Customer Acquisition Cost
Customer Acquisition Cost (CAC) is the price you pay on an average for Conversion, i.e., acquiring each customer. For example, even Google spent $14.4 billion in 2015 to acquire Paid or Acquired Traffic.
- Beyond Digital Advertisements, CAC also includes spends on Discounts and Promotions, Free Trials, PR, visiting events and conferences, Candid Communication, etc.
Why it matters:
- Without knowing CAC, you cannot know your Unit Economics and LTV and thus if you are Profitable.
- Segmentation by Channels is critical so you can determine if that channel is Profitable. Always attribute CAC and LTV to each channel.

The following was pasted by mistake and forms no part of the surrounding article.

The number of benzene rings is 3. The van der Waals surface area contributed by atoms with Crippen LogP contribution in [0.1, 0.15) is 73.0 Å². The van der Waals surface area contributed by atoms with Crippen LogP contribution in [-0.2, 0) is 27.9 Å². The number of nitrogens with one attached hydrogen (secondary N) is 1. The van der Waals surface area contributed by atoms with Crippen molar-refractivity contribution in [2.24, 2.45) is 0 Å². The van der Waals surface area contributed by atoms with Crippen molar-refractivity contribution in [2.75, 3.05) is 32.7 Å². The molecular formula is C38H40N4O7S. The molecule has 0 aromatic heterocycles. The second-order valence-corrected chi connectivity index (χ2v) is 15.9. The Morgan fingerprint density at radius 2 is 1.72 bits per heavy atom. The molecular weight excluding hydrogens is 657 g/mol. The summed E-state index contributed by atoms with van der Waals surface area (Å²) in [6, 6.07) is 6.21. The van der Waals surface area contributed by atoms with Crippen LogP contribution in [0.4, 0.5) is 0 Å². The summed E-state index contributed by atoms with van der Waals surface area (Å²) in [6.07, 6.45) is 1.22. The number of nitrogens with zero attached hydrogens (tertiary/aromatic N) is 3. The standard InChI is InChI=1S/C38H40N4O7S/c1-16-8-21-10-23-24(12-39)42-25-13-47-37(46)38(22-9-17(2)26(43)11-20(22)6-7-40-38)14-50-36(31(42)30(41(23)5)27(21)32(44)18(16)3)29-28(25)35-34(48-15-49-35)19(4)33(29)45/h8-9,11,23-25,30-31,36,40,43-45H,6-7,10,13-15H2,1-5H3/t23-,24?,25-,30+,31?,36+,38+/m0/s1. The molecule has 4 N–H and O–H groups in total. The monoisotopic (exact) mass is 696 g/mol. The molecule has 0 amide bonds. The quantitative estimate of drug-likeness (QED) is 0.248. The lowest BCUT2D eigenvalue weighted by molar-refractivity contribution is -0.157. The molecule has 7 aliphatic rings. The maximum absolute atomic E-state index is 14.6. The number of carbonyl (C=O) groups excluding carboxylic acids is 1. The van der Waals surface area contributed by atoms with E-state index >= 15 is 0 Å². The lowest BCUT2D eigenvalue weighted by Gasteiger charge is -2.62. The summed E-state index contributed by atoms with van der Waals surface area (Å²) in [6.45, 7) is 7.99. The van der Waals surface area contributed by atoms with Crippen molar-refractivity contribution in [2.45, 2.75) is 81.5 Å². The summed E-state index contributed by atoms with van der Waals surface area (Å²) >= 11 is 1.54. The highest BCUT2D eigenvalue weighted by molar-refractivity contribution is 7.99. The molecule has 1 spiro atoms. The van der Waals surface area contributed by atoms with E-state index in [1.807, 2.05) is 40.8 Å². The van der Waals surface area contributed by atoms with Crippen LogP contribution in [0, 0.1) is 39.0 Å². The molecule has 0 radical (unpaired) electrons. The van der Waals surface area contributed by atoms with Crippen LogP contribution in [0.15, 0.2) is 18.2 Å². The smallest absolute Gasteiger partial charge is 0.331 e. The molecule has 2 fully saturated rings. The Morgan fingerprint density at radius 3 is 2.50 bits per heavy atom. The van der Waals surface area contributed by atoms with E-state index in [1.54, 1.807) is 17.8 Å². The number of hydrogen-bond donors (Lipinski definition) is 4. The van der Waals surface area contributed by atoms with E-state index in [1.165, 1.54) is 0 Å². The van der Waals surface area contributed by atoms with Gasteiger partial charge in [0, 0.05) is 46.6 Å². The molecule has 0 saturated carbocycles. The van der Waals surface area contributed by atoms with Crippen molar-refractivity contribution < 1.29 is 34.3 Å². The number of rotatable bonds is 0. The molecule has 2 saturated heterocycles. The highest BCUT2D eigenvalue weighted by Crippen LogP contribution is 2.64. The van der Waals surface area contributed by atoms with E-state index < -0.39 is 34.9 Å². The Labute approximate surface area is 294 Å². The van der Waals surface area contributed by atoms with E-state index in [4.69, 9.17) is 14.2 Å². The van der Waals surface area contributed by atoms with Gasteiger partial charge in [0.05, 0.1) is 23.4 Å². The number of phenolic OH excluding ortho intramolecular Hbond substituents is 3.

How to calculate CAC?
Establishing exact causality is very hard. To calculate CAC, total your entire marketing cost and divide it by the number of customers.
- It is extremely easy to calculate the cost of Digital Advertisements or Paid or Acquired Traffic. It is calculated in the form of CPM, CPL, etc.
- Calculate the cost of Referral Traffic by determining amount spent on PR, etc.
- Calculate the cost of content marketing by determining the cost of creating Candid Communication and the cost of running your Owned Media.
- Do you provide Discounts and Promotions? Then include those too.
- If you distribute a physical product then include the cost of your distribution partners (wholesales and retailers) and the cost of repurchasing unsold inventory.
- If you have a money-back policy, then include the rate of return too. Alternatively, do not classify customers as acquired till they qualify for money-back.
- If you have a sales team, then include the cost of the sales team and sales commissions.